The Story Remains the Same: Why the DC Reboot Is Ultimately Irrelevant
It's been reported that DC Comics is set to reboot its entire continuity for, what? The third time? Fourth? We lost track awhile back. The reboot will give writers a chance to explore the characters from a more modern point of view as Marvel did with their Ultimate relaunch, and will hopefully draw in new readers who are unfamiliar with the decades of history built up around characters they may only know from TV and movies.
Needless to say, DC is taking the whole thing very seriously, and honestly we have to question why. Sure, they're hitting CTRL+ALT+DEL on tens of thousands of characters in a marketing ploy, but folks, it really is irrelevant. They did much the same through the Crises storylines, and it made very little difference in the long run.
There's nothing wrong with a reboot. It gives a comic company an opportunity to incorporate new scientific breakthroughs or discoveries, weed out things that are no longer socially acceptable, explore new ground in what is permissible in the pages of a comic and, most of all, eliminate the baggage that characters like Batman bring with them. It gives fewer boundaries and more freedom, though, of course, at the expense of history.
Still, in the end a reboot does very little for an enduring character like Superman, and the reason lies within the unique place comic book characters have in the art world. They are creations who have long since become independent of their creators or storytellers. Only a few literary figures such as Count Dracula, Sherlock Holmes or Cthulhu can be said to have achieved that title, and they appear in comics books all the time anyway.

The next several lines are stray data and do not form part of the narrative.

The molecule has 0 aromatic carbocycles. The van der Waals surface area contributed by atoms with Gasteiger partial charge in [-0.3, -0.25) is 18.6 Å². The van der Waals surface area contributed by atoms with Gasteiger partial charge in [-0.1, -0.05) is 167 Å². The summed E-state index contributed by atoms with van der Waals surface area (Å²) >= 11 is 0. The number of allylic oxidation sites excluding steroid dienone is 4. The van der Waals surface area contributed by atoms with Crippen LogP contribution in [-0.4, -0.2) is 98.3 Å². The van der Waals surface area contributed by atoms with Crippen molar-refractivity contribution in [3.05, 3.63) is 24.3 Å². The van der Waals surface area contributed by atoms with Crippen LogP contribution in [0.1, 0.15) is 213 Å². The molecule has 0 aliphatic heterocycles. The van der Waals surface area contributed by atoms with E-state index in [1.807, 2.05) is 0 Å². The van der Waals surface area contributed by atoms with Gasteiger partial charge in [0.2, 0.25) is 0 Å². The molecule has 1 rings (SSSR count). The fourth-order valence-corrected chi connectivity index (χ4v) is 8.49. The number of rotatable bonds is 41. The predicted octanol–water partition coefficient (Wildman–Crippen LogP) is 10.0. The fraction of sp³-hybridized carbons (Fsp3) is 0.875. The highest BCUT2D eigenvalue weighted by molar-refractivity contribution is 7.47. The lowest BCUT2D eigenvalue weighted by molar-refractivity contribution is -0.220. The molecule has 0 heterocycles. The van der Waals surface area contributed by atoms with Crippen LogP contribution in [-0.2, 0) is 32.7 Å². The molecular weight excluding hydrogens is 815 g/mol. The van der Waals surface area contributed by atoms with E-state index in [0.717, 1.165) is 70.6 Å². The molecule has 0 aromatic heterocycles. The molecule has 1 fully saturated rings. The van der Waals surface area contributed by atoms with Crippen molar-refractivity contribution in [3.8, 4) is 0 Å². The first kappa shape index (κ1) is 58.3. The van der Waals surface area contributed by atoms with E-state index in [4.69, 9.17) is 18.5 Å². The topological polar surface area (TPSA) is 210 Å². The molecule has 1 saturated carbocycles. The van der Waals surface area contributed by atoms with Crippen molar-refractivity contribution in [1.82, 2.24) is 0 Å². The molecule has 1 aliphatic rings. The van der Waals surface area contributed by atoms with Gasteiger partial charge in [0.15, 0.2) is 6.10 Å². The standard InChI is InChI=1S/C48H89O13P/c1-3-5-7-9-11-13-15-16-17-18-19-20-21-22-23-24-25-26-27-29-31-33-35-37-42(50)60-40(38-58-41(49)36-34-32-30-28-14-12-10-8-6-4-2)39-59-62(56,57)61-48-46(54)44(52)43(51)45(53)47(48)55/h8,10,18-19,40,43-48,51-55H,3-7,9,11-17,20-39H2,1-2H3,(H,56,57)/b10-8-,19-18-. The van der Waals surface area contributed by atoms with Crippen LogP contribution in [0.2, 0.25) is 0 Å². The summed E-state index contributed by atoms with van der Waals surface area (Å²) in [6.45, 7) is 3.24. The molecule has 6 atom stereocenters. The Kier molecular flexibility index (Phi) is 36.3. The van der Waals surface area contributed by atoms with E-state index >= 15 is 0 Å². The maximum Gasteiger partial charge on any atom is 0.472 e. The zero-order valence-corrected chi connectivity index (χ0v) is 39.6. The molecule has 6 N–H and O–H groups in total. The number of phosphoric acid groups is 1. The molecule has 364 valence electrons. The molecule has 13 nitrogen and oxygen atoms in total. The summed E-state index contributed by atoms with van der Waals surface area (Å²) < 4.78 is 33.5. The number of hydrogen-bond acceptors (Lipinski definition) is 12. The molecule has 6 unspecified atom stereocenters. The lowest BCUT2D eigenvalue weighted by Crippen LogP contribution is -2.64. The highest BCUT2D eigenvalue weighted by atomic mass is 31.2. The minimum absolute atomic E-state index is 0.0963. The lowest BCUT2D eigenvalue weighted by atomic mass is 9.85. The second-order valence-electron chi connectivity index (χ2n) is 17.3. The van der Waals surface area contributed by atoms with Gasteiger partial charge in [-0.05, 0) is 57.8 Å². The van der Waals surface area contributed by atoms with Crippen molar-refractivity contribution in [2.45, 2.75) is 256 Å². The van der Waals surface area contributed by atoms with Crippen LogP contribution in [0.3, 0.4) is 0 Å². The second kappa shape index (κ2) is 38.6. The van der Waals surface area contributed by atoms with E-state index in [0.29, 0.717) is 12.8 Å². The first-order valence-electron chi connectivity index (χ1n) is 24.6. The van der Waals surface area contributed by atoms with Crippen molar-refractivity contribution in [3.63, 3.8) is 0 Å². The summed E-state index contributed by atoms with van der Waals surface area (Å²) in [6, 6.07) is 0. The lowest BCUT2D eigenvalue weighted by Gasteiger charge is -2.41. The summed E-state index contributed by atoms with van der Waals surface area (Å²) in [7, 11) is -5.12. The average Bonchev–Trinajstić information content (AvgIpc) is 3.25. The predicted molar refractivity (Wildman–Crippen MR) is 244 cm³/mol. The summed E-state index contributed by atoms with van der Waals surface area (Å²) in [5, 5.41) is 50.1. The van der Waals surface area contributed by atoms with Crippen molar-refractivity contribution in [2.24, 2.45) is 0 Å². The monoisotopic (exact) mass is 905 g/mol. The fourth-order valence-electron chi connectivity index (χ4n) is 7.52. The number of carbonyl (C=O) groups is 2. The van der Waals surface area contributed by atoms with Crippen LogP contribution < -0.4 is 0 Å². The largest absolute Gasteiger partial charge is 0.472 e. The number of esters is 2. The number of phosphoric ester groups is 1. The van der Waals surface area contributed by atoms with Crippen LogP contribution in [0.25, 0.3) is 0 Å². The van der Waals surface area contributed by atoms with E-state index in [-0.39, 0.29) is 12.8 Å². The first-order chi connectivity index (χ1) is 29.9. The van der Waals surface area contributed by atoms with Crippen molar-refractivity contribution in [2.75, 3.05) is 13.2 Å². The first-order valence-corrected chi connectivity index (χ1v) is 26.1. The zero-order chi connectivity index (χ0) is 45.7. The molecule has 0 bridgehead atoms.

The best way to think of these characters is to compare them to the Greek myths we all learned about in school. We're all familiar with Orpheus in the underworld, or the labors of Hercules, or any of dozens of stories we read from Edith Hamilton's book in middle school, but there may be one aspect from those stories you might have forgotten.
Having reread Hamilton's book recently, you notice how meticulous she is mentioning variations. Some writers will credit a Greek queen as the mother of a hero, others will make her a muse. Slight variances in telling in each story show that the different tellers were putting their own spin on the tale, or were perhaps confused in the details. This almost exactly mirrors the evolution of the modern superhero.
Sure, in the myths the minor points rarely matter much. After all, it's Orpheus's quest for his love, Hera's jealousy and Daedalus's brilliance that are the core of the stories. The same hold true for superheros.
No DC reboot is going to do something like resurrect Batman's parents. Or if they try it, it will only be temporary. Why? Because the death of his parents is Batman's story. It is integral to who he is and who he becomes. By changing that, you make him no longer Batman, and the world wants us a freakin' Batman.